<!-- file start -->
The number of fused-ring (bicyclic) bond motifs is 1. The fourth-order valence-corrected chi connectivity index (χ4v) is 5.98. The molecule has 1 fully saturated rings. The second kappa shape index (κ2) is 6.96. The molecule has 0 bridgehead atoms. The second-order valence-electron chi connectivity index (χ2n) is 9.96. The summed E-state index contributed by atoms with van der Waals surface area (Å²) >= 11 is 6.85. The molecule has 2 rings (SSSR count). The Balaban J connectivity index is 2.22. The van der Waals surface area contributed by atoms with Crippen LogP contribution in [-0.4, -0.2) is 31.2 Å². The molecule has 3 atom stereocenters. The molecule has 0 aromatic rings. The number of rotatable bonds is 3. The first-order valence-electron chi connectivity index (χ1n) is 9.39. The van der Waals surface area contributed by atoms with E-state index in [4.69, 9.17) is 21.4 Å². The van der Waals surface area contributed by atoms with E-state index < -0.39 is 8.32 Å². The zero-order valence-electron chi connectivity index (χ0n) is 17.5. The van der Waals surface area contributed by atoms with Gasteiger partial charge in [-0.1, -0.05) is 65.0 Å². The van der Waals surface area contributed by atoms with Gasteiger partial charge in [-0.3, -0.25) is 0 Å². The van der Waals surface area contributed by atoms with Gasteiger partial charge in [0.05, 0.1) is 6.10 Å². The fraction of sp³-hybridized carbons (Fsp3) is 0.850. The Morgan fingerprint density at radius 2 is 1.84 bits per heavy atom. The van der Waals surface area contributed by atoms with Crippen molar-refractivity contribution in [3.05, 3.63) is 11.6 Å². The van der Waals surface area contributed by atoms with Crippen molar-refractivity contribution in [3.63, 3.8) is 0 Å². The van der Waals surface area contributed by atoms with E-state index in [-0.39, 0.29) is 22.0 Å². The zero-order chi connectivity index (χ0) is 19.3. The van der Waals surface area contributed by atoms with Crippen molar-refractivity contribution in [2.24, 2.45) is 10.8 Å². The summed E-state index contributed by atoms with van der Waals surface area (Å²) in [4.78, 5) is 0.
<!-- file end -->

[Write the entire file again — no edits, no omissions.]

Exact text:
The number of fused-ring (bicyclic) bond motifs is 1. The fourth-order valence-corrected chi connectivity index (χ4v) is 5.98. The molecule has 1 fully saturated rings. The second kappa shape index (κ2) is 6.96. The molecule has 0 bridgehead atoms. The second-order valence-electron chi connectivity index (χ2n) is 9.96. The summed E-state index contributed by atoms with van der Waals surface area (Å²) >= 11 is 6.85. The molecule has 2 rings (SSSR count). The Balaban J connectivity index is 2.22. The van der Waals surface area contributed by atoms with Crippen LogP contribution in [-0.4, -0.2) is 31.2 Å². The molecule has 3 atom stereocenters. The molecule has 0 aromatic rings. The number of rotatable bonds is 3. The first-order valence-electron chi connectivity index (χ1n) is 9.39. The van der Waals surface area contributed by atoms with E-state index in [4.69, 9.17) is 21.4 Å². The van der Waals surface area contributed by atoms with E-state index < -0.39 is 8.32 Å². The zero-order valence-electron chi connectivity index (χ0n) is 17.5. The van der Waals surface area contributed by atoms with Gasteiger partial charge in [-0.1, -0.05) is 65.0 Å². The van der Waals surface area contributed by atoms with Gasteiger partial charge in [-0.3, -0.25) is 0 Å². The van der Waals surface area contributed by atoms with Gasteiger partial charge in [0.05, 0.1) is 6.10 Å². The fraction of sp³-hybridized carbons (Fsp3) is 0.850. The Morgan fingerprint density at radius 2 is 1.84 bits per heavy atom. The van der Waals surface area contributed by atoms with Crippen molar-refractivity contribution in [3.05, 3.63) is 11.6 Å². The van der Waals surface area contributed by atoms with Crippen molar-refractivity contribution in [3.63, 3.8) is 0 Å². The van der Waals surface area contributed by atoms with E-state index in [-0.39, 0.29) is 22.0 Å². The zero-order chi connectivity index (χ0) is 19.3. The van der Waals surface area contributed by atoms with Crippen molar-refractivity contribution in [2.24, 2.45) is 10.8 Å². The summed E-state index contributed by atoms with van der Waals surface area (Å²) in [4.78, 5) is 0.